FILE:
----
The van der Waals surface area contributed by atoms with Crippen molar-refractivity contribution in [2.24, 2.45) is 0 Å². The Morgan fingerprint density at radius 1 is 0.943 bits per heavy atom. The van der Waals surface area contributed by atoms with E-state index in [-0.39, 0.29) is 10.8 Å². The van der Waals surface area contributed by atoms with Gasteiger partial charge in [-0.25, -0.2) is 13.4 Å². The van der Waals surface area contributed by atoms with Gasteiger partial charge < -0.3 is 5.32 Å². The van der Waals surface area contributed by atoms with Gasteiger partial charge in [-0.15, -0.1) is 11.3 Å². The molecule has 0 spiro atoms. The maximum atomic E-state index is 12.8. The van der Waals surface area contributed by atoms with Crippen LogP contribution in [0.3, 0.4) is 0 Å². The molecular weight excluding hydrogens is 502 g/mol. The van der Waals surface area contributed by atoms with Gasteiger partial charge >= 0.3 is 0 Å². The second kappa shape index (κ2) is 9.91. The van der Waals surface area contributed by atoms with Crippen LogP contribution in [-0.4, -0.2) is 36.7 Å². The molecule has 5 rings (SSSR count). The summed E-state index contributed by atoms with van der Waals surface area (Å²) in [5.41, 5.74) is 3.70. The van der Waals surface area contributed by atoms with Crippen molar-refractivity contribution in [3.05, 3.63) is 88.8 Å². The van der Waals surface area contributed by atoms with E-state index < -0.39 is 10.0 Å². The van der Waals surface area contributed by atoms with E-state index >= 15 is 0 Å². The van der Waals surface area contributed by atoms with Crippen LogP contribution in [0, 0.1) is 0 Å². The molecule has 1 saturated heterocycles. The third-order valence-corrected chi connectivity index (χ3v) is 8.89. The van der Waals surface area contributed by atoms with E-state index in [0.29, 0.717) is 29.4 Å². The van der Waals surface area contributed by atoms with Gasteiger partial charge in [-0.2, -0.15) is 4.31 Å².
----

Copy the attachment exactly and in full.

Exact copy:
The van der Waals surface area contributed by atoms with Crippen molar-refractivity contribution in [2.24, 2.45) is 0 Å². The Morgan fingerprint density at radius 1 is 0.943 bits per heavy atom. The van der Waals surface area contributed by atoms with E-state index in [-0.39, 0.29) is 10.8 Å². The van der Waals surface area contributed by atoms with Gasteiger partial charge in [-0.25, -0.2) is 13.4 Å². The van der Waals surface area contributed by atoms with Gasteiger partial charge < -0.3 is 5.32 Å². The van der Waals surface area contributed by atoms with Gasteiger partial charge in [-0.15, -0.1) is 11.3 Å². The molecule has 0 spiro atoms. The maximum atomic E-state index is 12.8. The van der Waals surface area contributed by atoms with Crippen LogP contribution in [0.3, 0.4) is 0 Å². The molecular weight excluding hydrogens is 502 g/mol. The van der Waals surface area contributed by atoms with Gasteiger partial charge >= 0.3 is 0 Å². The second kappa shape index (κ2) is 9.91. The van der Waals surface area contributed by atoms with Crippen LogP contribution in [-0.4, -0.2) is 36.7 Å². The molecule has 5 rings (SSSR count). The summed E-state index contributed by atoms with van der Waals surface area (Å²) in [5.41, 5.74) is 3.70. The van der Waals surface area contributed by atoms with Crippen molar-refractivity contribution in [3.05, 3.63) is 88.8 Å². The van der Waals surface area contributed by atoms with E-state index < -0.39 is 10.0 Å². The van der Waals surface area contributed by atoms with E-state index >= 15 is 0 Å². The van der Waals surface area contributed by atoms with Crippen LogP contribution in [0, 0.1) is 0 Å². The molecule has 1 saturated heterocycles. The third-order valence-corrected chi connectivity index (χ3v) is 8.89. The van der Waals surface area contributed by atoms with E-state index in [0.29, 0.717) is 29.4 Å². The van der Waals surface area contributed by atoms with Gasteiger partial charge in [-0.2, -0.15) is 4.31 Å².